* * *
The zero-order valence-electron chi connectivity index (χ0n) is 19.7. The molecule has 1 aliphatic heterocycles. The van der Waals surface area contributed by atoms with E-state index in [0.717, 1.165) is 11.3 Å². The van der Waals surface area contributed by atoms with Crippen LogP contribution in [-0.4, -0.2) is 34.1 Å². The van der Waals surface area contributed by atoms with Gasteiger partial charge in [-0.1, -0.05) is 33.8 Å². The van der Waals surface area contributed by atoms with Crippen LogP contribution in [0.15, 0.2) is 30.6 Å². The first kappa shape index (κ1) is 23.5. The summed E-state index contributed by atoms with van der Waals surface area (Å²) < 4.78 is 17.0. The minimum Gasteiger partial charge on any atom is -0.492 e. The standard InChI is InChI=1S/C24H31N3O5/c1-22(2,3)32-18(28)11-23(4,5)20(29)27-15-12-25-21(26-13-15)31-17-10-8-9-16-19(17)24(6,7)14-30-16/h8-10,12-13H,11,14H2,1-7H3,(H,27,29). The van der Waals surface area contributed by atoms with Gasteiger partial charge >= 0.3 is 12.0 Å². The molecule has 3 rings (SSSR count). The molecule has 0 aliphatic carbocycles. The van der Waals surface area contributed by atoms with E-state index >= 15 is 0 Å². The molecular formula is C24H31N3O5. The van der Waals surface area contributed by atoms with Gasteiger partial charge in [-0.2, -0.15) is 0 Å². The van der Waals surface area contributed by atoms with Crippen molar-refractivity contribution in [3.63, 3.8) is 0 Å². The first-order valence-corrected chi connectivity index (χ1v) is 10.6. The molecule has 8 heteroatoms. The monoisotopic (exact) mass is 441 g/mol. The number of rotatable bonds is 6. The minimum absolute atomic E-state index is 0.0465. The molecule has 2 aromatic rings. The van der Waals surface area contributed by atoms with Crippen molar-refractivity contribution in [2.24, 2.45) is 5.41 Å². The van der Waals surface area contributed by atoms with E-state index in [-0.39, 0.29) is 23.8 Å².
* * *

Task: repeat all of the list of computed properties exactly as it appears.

The zero-order valence-electron chi connectivity index (χ0n) is 19.7. The molecule has 1 aliphatic heterocycles. The van der Waals surface area contributed by atoms with E-state index in [0.717, 1.165) is 11.3 Å². The van der Waals surface area contributed by atoms with Crippen LogP contribution in [-0.4, -0.2) is 34.1 Å². The van der Waals surface area contributed by atoms with Gasteiger partial charge in [-0.1, -0.05) is 33.8 Å². The van der Waals surface area contributed by atoms with Crippen LogP contribution in [0.15, 0.2) is 30.6 Å². The first kappa shape index (κ1) is 23.5. The summed E-state index contributed by atoms with van der Waals surface area (Å²) < 4.78 is 17.0. The minimum Gasteiger partial charge on any atom is -0.492 e. The standard InChI is InChI=1S/C24H31N3O5/c1-22(2,3)32-18(28)11-23(4,5)20(29)27-15-12-25-21(26-13-15)31-17-10-8-9-16-19(17)24(6,7)14-30-16/h8-10,12-13H,11,14H2,1-7H3,(H,27,29). The van der Waals surface area contributed by atoms with Gasteiger partial charge >= 0.3 is 12.0 Å². The molecule has 3 rings (SSSR count). The molecule has 0 aliphatic carbocycles. The van der Waals surface area contributed by atoms with E-state index >= 15 is 0 Å². The molecular formula is C24H31N3O5. The van der Waals surface area contributed by atoms with Gasteiger partial charge in [-0.2, -0.15) is 0 Å². The van der Waals surface area contributed by atoms with Crippen molar-refractivity contribution in [3.63, 3.8) is 0 Å². The first-order valence-corrected chi connectivity index (χ1v) is 10.6. The molecule has 8 heteroatoms. The monoisotopic (exact) mass is 441 g/mol. The number of rotatable bonds is 6. The minimum absolute atomic E-state index is 0.0465. The molecule has 2 aromatic rings. The van der Waals surface area contributed by atoms with Crippen molar-refractivity contribution in [2.24, 2.45) is 5.41 Å². The van der Waals surface area contributed by atoms with E-state index in [-0.39, 0.29) is 23.8 Å².